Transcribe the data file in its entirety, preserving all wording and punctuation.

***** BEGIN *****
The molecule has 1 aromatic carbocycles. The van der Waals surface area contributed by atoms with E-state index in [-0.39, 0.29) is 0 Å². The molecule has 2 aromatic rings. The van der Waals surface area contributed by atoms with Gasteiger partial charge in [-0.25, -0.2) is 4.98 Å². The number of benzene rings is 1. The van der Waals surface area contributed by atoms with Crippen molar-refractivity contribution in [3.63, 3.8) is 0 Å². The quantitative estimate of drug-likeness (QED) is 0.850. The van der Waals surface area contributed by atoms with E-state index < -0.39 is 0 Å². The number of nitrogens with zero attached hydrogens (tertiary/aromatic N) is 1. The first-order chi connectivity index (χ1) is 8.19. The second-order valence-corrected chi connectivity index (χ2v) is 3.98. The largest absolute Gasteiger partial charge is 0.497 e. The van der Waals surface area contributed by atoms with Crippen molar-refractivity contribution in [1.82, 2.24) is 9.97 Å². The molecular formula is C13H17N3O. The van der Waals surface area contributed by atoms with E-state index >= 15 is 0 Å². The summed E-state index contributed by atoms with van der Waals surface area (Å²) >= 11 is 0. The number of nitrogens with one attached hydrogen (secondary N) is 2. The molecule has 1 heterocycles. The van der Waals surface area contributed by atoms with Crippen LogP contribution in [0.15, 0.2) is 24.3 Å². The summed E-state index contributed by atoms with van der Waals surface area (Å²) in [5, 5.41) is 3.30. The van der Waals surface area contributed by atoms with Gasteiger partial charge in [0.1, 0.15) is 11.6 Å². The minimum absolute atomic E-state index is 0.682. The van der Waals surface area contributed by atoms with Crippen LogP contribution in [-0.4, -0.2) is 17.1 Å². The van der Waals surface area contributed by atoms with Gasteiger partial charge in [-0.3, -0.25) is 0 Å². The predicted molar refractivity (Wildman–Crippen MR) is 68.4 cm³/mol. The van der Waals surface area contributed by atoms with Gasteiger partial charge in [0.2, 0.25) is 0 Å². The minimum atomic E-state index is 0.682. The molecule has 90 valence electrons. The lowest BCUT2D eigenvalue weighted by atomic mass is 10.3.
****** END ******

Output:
The molecule has 1 aromatic carbocycles. The van der Waals surface area contributed by atoms with E-state index in [-0.39, 0.29) is 0 Å². The molecule has 2 aromatic rings. The van der Waals surface area contributed by atoms with Gasteiger partial charge in [-0.25, -0.2) is 4.98 Å². The number of benzene rings is 1. The van der Waals surface area contributed by atoms with Crippen molar-refractivity contribution in [3.63, 3.8) is 0 Å². The quantitative estimate of drug-likeness (QED) is 0.850. The van der Waals surface area contributed by atoms with E-state index < -0.39 is 0 Å². The number of nitrogens with zero attached hydrogens (tertiary/aromatic N) is 1. The first-order chi connectivity index (χ1) is 8.19. The second-order valence-corrected chi connectivity index (χ2v) is 3.98. The largest absolute Gasteiger partial charge is 0.497 e. The van der Waals surface area contributed by atoms with Crippen molar-refractivity contribution in [1.82, 2.24) is 9.97 Å². The molecular formula is C13H17N3O. The van der Waals surface area contributed by atoms with E-state index >= 15 is 0 Å². The summed E-state index contributed by atoms with van der Waals surface area (Å²) >= 11 is 0. The number of nitrogens with one attached hydrogen (secondary N) is 2. The molecule has 1 heterocycles. The van der Waals surface area contributed by atoms with Crippen LogP contribution in [0.15, 0.2) is 24.3 Å². The summed E-state index contributed by atoms with van der Waals surface area (Å²) in [5, 5.41) is 3.30. The van der Waals surface area contributed by atoms with Gasteiger partial charge in [0.1, 0.15) is 11.6 Å². The minimum absolute atomic E-state index is 0.682. The van der Waals surface area contributed by atoms with Crippen LogP contribution in [-0.4, -0.2) is 17.1 Å². The van der Waals surface area contributed by atoms with Gasteiger partial charge in [-0.3, -0.25) is 0 Å². The predicted molar refractivity (Wildman–Crippen MR) is 68.4 cm³/mol. The van der Waals surface area contributed by atoms with Gasteiger partial charge in [0.2, 0.25) is 0 Å². The minimum atomic E-state index is 0.682. The molecule has 90 valence electrons. The lowest BCUT2D eigenvalue weighted by atomic mass is 10.3.